Frontline triplet therapy with acalabrutinib, venetoclax, and obinutuzumab for chronic lymphocytic leukemia (CLL) is well-tolerated and highly active, warranting further study, according to phase 2 results published in The Lancet Oncology.

The open-label, single-arm study included 37 patients with CLL and aimed to determine whether the triplet therapy would induce deep and durable remissions.

Based on prior studies evaluating BTK and BCL-2 inhibitors in CLL, the authors hypothesized that combining the BTK inhibitor acalabrutinib with the BCL-2 inhibitor venetoclax and the anti-CD20 antibody obinutuzumab in a time-limited regimen guided by minimal residual disease (MRD) would lead to deep remissions.


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The authors used a 4-week venetoclax dose ramp-up to debulk tumors. There was no observed tumor lysis syndrome with this approach.

A total of 36 patients continued the study drugs for at least 15 cycles. There were 12 who discontinued acalabrutinib and venetoclax after complete remission with undetectable MRD after 15 cycles. A total of 19 patients discontinued the study drugs after undetectable MRD in peripheral blood after 24 cycles. There were 4 patients who remained on the study drugs as of data cutoff.

Median follow up was 27.6 months, and all patients were alive at follow-up. The primary endpoint was not met, as only 38% of patients achieved complete remission by the start of cycle 16.

No patients who achieved complete remission had disease recurrence as of data cutoff.

All patients had at least 1 adverse event, but no treatment-related deaths occurred. A total of 43% of patients had grade 3 or 4 neutropenia. 

Patients achieved complete remission and undetectable MRD at similar rates regardless of their TP53 or IGHV mutation status.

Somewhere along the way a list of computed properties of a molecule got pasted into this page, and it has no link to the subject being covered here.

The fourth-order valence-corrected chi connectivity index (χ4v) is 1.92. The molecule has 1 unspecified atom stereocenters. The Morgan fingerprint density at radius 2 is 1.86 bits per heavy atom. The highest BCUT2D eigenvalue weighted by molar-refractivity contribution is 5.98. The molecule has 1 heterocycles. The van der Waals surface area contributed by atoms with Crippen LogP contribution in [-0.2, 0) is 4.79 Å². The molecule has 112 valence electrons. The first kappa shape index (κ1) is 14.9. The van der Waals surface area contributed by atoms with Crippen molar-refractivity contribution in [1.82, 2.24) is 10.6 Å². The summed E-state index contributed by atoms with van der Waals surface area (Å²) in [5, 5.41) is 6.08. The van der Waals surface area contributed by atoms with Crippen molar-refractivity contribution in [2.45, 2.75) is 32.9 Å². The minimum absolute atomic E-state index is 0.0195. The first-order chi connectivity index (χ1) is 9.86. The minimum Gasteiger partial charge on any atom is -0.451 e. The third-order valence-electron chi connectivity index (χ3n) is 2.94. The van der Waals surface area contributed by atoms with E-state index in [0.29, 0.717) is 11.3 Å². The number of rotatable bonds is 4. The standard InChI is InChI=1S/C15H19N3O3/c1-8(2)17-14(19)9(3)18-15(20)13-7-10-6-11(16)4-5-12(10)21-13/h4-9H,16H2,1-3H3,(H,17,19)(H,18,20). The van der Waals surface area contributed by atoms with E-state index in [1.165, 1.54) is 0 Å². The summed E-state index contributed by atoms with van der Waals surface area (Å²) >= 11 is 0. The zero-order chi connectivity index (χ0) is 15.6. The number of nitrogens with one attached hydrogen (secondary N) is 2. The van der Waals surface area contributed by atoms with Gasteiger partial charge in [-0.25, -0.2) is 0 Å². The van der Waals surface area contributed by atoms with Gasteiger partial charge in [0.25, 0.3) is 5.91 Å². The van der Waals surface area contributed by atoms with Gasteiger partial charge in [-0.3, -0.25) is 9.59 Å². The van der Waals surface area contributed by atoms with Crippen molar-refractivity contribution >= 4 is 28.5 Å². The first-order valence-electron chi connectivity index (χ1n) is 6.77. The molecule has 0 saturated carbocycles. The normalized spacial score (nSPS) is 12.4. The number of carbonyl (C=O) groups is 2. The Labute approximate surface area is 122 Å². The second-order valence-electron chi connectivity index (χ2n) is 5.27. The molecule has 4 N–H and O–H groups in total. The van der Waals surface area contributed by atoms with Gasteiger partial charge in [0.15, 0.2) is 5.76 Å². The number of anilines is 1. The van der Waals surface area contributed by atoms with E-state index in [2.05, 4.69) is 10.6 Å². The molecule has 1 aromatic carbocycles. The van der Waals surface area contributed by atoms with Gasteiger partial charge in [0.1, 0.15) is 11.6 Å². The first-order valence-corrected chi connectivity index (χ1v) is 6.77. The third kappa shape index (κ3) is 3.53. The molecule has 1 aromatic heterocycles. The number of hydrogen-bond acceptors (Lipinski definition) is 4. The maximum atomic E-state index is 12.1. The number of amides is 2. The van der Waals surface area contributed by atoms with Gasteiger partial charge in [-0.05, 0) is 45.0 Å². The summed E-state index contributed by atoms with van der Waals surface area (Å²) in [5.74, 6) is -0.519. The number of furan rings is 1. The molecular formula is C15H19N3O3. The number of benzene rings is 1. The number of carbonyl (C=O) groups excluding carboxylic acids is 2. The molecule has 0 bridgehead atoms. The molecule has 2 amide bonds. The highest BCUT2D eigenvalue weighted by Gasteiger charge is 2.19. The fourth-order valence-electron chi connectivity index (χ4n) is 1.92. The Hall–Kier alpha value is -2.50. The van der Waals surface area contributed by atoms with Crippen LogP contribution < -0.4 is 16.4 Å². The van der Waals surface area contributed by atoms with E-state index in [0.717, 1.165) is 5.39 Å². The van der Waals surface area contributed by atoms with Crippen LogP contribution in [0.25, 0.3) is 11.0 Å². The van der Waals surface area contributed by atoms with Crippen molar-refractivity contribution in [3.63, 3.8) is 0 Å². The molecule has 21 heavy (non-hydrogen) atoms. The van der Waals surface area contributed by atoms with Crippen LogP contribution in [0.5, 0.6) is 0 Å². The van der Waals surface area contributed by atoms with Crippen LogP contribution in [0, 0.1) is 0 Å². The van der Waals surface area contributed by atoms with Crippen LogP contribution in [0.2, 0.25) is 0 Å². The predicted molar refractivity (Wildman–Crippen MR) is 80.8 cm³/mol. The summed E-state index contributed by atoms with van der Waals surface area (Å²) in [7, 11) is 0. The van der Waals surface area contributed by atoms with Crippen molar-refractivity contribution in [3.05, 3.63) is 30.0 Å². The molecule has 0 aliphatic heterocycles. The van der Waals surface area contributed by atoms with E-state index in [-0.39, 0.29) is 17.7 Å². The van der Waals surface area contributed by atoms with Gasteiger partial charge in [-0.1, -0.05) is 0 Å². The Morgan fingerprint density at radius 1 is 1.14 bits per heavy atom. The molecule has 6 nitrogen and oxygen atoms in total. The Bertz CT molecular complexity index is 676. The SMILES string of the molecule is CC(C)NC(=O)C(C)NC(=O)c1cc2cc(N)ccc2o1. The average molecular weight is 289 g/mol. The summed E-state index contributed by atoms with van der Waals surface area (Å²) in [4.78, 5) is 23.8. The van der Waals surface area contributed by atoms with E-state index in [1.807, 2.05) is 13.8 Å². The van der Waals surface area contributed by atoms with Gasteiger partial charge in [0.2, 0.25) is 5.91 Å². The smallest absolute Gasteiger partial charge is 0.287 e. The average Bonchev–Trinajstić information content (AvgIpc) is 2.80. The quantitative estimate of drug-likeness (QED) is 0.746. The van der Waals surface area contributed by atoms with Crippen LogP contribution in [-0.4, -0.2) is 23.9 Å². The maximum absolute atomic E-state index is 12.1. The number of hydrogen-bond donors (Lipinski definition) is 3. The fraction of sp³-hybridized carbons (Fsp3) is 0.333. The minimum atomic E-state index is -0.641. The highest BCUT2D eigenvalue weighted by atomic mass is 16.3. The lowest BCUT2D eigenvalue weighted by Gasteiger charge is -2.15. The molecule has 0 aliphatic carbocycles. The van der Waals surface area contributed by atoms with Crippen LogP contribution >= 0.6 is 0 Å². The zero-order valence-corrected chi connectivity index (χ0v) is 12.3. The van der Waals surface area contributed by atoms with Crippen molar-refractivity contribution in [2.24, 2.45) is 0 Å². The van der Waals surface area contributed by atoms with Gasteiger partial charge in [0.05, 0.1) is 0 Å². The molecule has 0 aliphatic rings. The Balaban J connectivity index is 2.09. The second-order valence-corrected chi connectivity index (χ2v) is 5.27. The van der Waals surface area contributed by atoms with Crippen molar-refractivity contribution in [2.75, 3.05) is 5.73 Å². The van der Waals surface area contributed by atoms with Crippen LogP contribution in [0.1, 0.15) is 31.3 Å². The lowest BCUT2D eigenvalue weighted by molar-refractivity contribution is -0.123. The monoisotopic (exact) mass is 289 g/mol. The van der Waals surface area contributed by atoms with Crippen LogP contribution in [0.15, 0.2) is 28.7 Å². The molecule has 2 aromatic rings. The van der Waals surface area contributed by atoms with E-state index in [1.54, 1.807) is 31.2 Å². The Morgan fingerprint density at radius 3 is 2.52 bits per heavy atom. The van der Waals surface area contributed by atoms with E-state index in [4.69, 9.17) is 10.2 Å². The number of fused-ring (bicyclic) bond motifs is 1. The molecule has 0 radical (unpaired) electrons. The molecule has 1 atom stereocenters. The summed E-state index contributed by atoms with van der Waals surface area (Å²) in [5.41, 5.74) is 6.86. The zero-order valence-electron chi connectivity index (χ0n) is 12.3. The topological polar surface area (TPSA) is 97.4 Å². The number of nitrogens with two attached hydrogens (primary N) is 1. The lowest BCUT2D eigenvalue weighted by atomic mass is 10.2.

In this study, patients who had both an International Workshop on Chronic Lymphocytic Leukaemia (iwCLL) criteria-defined complete remission and undetectable MRD in bone marrow were able to discontinue treatment at the start of cycle 16. 38% of patients met this endpoint. Patients who did not meet the criterion were able to continue therapy for an additional 9 cycles.

The authors observed no progression at a median of 7.6 months off therapy.

Further long-term study is needed to determine response duration and whether patients respond a second time if the disease progresses. Future studies also need to evaluate whether obinutuzumab enhances efficacy compared to doublet therapy.

Overall, the authors found that triplet therapy with acalabrutinib, venetoclax, and obinutuzumab is an option for previously untreated patients with CLL. It has a favorable safety profile, and the triplet therapy is being studied in a phase 3 trial.

Disclosure: This research was supported by AstraZeneca. Please see the original reference for a full list of disclosures.

Reference

Davids MS, Lampson BL, Tyekucheva S, et al. Acalabrutinib, venetoclax, and obinutuzumab as frontline treatment for chronic lymphocytic leukaemia: a single-arm, open-label, phase 2 study. Lancet Oncol. 2021;S1470-2045(21)00455-1. doi:10.1016/S1470-2045(21)00455-1

This article originally appeared on Hematology Advisor